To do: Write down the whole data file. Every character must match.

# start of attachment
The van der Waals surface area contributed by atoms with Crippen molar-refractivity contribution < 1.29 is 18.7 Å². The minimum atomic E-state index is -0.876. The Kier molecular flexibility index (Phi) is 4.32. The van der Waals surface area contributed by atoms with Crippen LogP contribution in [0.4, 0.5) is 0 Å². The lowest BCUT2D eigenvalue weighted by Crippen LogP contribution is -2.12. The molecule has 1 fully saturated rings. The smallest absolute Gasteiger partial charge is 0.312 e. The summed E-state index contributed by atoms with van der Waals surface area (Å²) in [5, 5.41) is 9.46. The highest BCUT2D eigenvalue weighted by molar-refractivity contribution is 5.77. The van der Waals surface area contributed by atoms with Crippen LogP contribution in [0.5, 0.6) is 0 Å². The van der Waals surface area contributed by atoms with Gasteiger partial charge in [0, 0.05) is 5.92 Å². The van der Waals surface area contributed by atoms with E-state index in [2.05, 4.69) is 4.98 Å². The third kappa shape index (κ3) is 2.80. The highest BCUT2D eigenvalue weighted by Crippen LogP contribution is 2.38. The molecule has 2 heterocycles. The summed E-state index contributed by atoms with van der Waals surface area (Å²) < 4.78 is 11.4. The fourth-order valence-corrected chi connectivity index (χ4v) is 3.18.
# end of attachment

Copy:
The van der Waals surface area contributed by atoms with Crippen molar-refractivity contribution < 1.29 is 18.7 Å². The minimum atomic E-state index is -0.876. The Kier molecular flexibility index (Phi) is 4.32. The van der Waals surface area contributed by atoms with Crippen LogP contribution in [0.4, 0.5) is 0 Å². The lowest BCUT2D eigenvalue weighted by Crippen LogP contribution is -2.12. The molecule has 1 fully saturated rings. The smallest absolute Gasteiger partial charge is 0.312 e. The summed E-state index contributed by atoms with van der Waals surface area (Å²) in [5, 5.41) is 9.46. The highest BCUT2D eigenvalue weighted by molar-refractivity contribution is 5.77. The van der Waals surface area contributed by atoms with Crippen LogP contribution in [0.5, 0.6) is 0 Å². The van der Waals surface area contributed by atoms with Gasteiger partial charge in [0, 0.05) is 5.92 Å². The van der Waals surface area contributed by atoms with E-state index in [2.05, 4.69) is 4.98 Å². The third kappa shape index (κ3) is 2.80. The highest BCUT2D eigenvalue weighted by Crippen LogP contribution is 2.38. The molecule has 2 heterocycles. The summed E-state index contributed by atoms with van der Waals surface area (Å²) < 4.78 is 11.4. The fourth-order valence-corrected chi connectivity index (χ4v) is 3.18.